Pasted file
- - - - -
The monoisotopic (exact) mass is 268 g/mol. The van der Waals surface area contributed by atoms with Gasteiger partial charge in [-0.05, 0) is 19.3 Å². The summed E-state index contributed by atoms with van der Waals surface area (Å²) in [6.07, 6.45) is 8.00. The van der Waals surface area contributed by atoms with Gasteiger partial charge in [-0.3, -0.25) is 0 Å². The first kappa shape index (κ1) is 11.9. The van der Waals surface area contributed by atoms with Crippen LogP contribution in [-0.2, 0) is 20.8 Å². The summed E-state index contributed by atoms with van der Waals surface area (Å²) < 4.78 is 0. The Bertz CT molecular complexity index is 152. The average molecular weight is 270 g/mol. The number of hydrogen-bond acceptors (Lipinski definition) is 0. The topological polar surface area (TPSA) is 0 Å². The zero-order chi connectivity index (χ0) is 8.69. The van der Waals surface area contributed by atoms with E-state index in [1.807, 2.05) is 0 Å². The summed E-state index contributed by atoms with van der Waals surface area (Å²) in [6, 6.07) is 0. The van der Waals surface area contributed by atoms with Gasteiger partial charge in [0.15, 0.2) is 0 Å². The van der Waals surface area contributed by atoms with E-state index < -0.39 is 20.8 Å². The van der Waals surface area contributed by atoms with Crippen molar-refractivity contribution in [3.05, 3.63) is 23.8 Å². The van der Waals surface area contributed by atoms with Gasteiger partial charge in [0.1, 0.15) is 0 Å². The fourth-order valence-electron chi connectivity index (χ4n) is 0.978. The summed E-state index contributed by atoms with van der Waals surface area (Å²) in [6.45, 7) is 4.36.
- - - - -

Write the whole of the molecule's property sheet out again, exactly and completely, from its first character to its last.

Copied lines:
The monoisotopic (exact) mass is 268 g/mol. The van der Waals surface area contributed by atoms with Gasteiger partial charge in [-0.05, 0) is 19.3 Å². The summed E-state index contributed by atoms with van der Waals surface area (Å²) in [6.07, 6.45) is 8.00. The van der Waals surface area contributed by atoms with Gasteiger partial charge in [-0.3, -0.25) is 0 Å². The first kappa shape index (κ1) is 11.9. The van der Waals surface area contributed by atoms with Crippen LogP contribution in [-0.2, 0) is 20.8 Å². The summed E-state index contributed by atoms with van der Waals surface area (Å²) < 4.78 is 0. The Bertz CT molecular complexity index is 152. The average molecular weight is 270 g/mol. The number of hydrogen-bond acceptors (Lipinski definition) is 0. The topological polar surface area (TPSA) is 0 Å². The zero-order chi connectivity index (χ0) is 8.69. The van der Waals surface area contributed by atoms with E-state index in [1.807, 2.05) is 0 Å². The summed E-state index contributed by atoms with van der Waals surface area (Å²) in [6, 6.07) is 0. The van der Waals surface area contributed by atoms with Gasteiger partial charge in [0.15, 0.2) is 0 Å². The van der Waals surface area contributed by atoms with E-state index < -0.39 is 20.8 Å². The van der Waals surface area contributed by atoms with Crippen molar-refractivity contribution in [3.05, 3.63) is 23.8 Å². The van der Waals surface area contributed by atoms with Gasteiger partial charge in [0.1, 0.15) is 0 Å². The fourth-order valence-electron chi connectivity index (χ4n) is 0.978. The summed E-state index contributed by atoms with van der Waals surface area (Å²) in [6.45, 7) is 4.36.